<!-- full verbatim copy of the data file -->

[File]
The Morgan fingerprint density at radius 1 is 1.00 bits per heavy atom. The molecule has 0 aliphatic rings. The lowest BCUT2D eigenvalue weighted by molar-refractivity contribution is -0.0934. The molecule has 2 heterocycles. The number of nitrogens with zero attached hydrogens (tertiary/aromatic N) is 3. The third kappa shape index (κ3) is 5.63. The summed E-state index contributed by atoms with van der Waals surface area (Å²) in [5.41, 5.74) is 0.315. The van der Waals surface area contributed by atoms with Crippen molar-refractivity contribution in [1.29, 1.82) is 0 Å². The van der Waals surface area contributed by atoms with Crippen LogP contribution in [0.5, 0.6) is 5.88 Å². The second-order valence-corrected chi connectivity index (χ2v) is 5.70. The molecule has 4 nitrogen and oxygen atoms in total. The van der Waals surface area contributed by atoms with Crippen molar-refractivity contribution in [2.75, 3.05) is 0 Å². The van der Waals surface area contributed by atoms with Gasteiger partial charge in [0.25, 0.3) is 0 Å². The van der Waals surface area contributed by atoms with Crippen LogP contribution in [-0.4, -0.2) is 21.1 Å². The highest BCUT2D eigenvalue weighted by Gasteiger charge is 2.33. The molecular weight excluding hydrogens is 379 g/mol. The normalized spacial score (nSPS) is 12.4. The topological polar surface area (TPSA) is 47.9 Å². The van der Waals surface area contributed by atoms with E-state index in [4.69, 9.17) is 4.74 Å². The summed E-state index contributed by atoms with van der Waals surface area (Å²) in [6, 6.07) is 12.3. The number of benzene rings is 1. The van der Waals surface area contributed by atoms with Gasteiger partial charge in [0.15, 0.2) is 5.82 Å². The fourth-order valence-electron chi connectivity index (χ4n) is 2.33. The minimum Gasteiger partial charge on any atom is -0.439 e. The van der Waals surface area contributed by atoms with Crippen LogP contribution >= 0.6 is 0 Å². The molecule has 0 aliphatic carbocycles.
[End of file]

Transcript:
The Morgan fingerprint density at radius 1 is 1.00 bits per heavy atom. The molecule has 0 aliphatic rings. The lowest BCUT2D eigenvalue weighted by molar-refractivity contribution is -0.0934. The molecule has 2 heterocycles. The number of nitrogens with zero attached hydrogens (tertiary/aromatic N) is 3. The third kappa shape index (κ3) is 5.63. The summed E-state index contributed by atoms with van der Waals surface area (Å²) in [5.41, 5.74) is 0.315. The van der Waals surface area contributed by atoms with Crippen molar-refractivity contribution in [1.29, 1.82) is 0 Å². The van der Waals surface area contributed by atoms with Crippen LogP contribution in [0.5, 0.6) is 5.88 Å². The second-order valence-corrected chi connectivity index (χ2v) is 5.70. The molecule has 4 nitrogen and oxygen atoms in total. The van der Waals surface area contributed by atoms with Crippen molar-refractivity contribution in [2.75, 3.05) is 0 Å². The van der Waals surface area contributed by atoms with Gasteiger partial charge in [0.25, 0.3) is 0 Å². The van der Waals surface area contributed by atoms with Crippen LogP contribution in [-0.4, -0.2) is 21.1 Å². The highest BCUT2D eigenvalue weighted by Gasteiger charge is 2.33. The molecular weight excluding hydrogens is 379 g/mol. The normalized spacial score (nSPS) is 12.4. The topological polar surface area (TPSA) is 47.9 Å². The van der Waals surface area contributed by atoms with E-state index in [4.69, 9.17) is 4.74 Å². The summed E-state index contributed by atoms with van der Waals surface area (Å²) in [6, 6.07) is 12.3. The number of benzene rings is 1. The van der Waals surface area contributed by atoms with Gasteiger partial charge in [0.15, 0.2) is 5.82 Å². The fourth-order valence-electron chi connectivity index (χ4n) is 2.33. The minimum Gasteiger partial charge on any atom is -0.439 e. The van der Waals surface area contributed by atoms with Crippen LogP contribution >= 0.6 is 0 Å². The molecule has 0 aliphatic carbocycles.